Grace Bell '10
Manager at the New York City Department of Health and Mental Hygiene
New York, NY
Philadelphia-native Grace Bell was likely the only four-year-old in the world who wanted to become an accountant. Her childhood interest naturally led her down the road of business; in high school, she was a book keeper for a venture capitalist firm.
In the fall of 2006, Bell entered Case Western Reserve University and began taking business courses at the Weatherhead School of Management. “I wanted to be business from the get-go,” Bell remarks. “But after my freshman year, I realized accounting wasn’t right for me. It wasn’t a good fit.” During the summer between her first and second year, Bell interned at the Physician Billing Office at the University of Pennsylvania. There, she found her passion for the business of healthcare. “It was complicated and, because of that, I loved it,” Bell explains.
After returning to campus for her sophomore year, Bell and her adviser discussed the possibility of pursuing a degree in healthcare finance, leading her to design for herself a concentration that combined undergraduate-level courses in finance and graduate-level courses in healthcare through Weatherhead and CWRU Schools of Law, Medicine, and Nursing. Despite her busy course load, Bell found the time and energy to become deeply involved in on-campus organizations, holding such positions as president of the Wolstein Society, director of membership for the Student Turning Point Society, food and hospitality chair for Relay for Life and executive president of the Residence Hall Association.
During the spring of sophomore year, Bell interned for Sherwin Williams, a Fortune 500 paint company, in their tax accounting department. While the opportunity deviated from her studies and brought her back into the world of accounting, Bell took the job to confirm her reservation about accounting.
So, Bell returned to the Physician Billing Office the following summer and began an internship the summer after that at Charis Healthcare, a strategic consulting firm, where she brainstormed solutions with physicians for the many business issues that plague patients, doctors and hospitals. It was an experience that solidified her desire to go into healthcare consulting. “It was a much better fit for me,” Bell says. “And it was great to put classwork into practice.”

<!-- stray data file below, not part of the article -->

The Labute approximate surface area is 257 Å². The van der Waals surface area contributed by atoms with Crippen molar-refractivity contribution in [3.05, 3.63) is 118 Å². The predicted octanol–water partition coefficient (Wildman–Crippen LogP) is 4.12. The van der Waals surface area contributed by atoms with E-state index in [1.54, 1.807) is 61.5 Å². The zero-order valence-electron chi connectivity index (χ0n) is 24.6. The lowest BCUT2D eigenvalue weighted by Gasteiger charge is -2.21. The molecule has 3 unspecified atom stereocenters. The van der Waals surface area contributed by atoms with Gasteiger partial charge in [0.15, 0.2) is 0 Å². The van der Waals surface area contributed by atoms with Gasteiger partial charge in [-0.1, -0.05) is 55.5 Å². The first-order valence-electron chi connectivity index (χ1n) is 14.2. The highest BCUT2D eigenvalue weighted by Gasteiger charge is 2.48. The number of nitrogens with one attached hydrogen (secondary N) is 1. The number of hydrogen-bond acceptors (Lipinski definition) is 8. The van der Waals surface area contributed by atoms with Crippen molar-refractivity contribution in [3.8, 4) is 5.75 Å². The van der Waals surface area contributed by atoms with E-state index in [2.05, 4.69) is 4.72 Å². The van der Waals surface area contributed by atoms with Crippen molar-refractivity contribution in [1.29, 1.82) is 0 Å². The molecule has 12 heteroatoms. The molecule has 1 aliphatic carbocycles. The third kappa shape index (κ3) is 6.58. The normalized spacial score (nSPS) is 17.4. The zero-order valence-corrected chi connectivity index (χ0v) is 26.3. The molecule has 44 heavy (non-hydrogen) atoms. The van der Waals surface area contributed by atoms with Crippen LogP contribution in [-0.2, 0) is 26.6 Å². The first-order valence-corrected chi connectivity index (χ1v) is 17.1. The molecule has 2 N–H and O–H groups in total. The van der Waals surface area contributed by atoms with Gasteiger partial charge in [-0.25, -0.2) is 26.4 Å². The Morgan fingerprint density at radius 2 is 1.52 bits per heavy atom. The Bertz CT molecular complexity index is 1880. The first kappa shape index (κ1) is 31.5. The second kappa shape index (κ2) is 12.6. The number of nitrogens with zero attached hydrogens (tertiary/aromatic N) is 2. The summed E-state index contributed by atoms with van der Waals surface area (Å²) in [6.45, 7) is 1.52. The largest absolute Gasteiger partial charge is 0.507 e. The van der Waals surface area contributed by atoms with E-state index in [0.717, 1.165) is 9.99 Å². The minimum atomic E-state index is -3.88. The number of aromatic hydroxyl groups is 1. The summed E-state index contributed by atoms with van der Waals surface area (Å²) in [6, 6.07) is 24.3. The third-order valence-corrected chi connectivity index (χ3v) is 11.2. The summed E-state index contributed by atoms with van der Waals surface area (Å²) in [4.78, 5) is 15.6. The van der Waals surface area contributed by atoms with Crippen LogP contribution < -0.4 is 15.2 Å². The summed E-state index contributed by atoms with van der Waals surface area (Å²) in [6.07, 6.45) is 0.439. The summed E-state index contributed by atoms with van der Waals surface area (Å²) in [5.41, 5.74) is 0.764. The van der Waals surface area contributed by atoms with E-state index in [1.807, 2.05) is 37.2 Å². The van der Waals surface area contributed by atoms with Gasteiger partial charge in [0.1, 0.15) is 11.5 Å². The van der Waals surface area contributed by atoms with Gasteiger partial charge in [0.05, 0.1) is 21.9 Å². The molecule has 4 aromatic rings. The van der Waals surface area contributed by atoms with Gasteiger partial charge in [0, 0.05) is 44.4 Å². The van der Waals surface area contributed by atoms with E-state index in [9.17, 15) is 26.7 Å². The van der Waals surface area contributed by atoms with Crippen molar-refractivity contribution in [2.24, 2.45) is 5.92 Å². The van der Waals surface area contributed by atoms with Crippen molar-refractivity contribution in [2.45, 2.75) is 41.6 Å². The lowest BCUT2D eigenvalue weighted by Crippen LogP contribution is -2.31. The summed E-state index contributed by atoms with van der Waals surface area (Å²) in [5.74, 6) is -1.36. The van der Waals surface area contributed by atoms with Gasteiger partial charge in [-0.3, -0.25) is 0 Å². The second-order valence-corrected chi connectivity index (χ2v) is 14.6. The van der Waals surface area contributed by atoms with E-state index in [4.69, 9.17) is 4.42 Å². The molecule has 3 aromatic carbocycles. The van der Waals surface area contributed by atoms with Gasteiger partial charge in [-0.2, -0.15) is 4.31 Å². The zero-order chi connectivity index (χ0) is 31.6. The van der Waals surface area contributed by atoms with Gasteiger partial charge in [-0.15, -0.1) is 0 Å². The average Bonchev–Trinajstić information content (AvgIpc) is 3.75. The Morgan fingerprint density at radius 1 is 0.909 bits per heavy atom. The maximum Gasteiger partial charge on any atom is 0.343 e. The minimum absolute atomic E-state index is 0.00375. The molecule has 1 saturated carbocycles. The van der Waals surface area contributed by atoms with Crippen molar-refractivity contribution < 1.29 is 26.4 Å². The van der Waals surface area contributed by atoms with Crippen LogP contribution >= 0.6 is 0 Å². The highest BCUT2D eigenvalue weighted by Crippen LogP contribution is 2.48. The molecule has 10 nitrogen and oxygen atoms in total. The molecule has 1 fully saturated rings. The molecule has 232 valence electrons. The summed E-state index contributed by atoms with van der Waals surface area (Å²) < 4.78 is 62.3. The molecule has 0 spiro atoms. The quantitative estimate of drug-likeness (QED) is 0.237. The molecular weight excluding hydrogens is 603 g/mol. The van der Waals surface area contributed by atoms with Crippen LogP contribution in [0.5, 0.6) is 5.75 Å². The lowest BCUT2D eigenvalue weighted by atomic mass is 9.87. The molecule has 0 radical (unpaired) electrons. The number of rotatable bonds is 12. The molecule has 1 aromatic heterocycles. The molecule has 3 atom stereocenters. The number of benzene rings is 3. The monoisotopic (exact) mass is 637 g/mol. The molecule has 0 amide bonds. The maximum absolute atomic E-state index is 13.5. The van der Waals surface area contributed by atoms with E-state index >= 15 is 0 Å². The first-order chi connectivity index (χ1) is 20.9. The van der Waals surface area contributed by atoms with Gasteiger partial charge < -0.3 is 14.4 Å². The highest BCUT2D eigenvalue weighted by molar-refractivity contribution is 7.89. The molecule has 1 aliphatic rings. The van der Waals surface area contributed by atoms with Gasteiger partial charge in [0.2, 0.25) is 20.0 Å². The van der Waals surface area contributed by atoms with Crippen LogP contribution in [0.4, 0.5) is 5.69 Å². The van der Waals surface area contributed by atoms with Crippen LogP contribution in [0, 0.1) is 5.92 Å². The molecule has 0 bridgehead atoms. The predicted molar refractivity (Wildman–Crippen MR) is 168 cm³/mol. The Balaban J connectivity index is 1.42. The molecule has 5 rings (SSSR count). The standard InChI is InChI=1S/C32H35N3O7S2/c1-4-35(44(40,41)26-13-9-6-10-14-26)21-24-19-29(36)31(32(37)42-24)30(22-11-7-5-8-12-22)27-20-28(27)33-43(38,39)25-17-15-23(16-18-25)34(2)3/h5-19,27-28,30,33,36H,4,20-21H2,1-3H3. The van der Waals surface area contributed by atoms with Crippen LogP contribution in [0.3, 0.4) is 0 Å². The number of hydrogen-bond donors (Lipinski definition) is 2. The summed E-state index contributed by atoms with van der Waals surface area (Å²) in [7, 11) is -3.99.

Back in school, Bell participated in the study abroad programs Case Western Reserve offered, traveling to Amsterdam to study bioethics and Costa Rica to study health and healthcare. Her capstone project, greatly influenced by her passion for healthcare finance, looked into the implementation of electronic health records. During her senior year, she conducted qualitative studies with a medical student by researching policies for emergency care around the world and gathered data through interviews with physicians to analyze how these policies influenced social justice.
After graduation, Bell moved to New York City to begin her full-time position with Huron Consulting Group as a clinical operations consultant. Her job took her around the United States, from Mississippi to Maine to Virginia to Connecticut; in fact, she was home in Brooklyn only 10 days during each month. At each location, Bell worked with medical centers to improve alignment, data reporting and clinical practices. “I coached department directors and staff to embrace and advocate for the key organizational changes to ensure the sustainability of the changes after the end of the engagement,” Bell explains.
Currently, Bell is the meaningful use service manager at the New York City Department of Health and Mental Hygiene, where she works in the Primary Care Information Project department. When Bell first started, she was recruited as an EHR implementation specialist and worked to implement electronic health records in the New York City borough of Queens. Seven months later, she was promoted to manager and now oversees the distribution of services in Queens, the Bronx and Staten Island.
When asked what advice she would give to undergraduates and prospective undergraduates, Bell replies, “Get internships.” She adds, “Really work with your professors. Get to know them and get them to know you. Have them be a great mentor to you because they are willing to do that!”
An avid runner, Bell enters at least one race a month and enjoys running around New York City, exploring its hidden elements. But her zeal for exploration does not end there. Bell loves “extreme vacations”; she has kayaked at the Mendenhall Glacier in Alaska, hiked the Inca Trail to Machu Picchu in Peru and climbed the Atlas Mountains in Morocco. She is currently in the stages of planning an expedition to climb the 19,341 foot Mount Kilimanjaro, the highest mountain in Africa.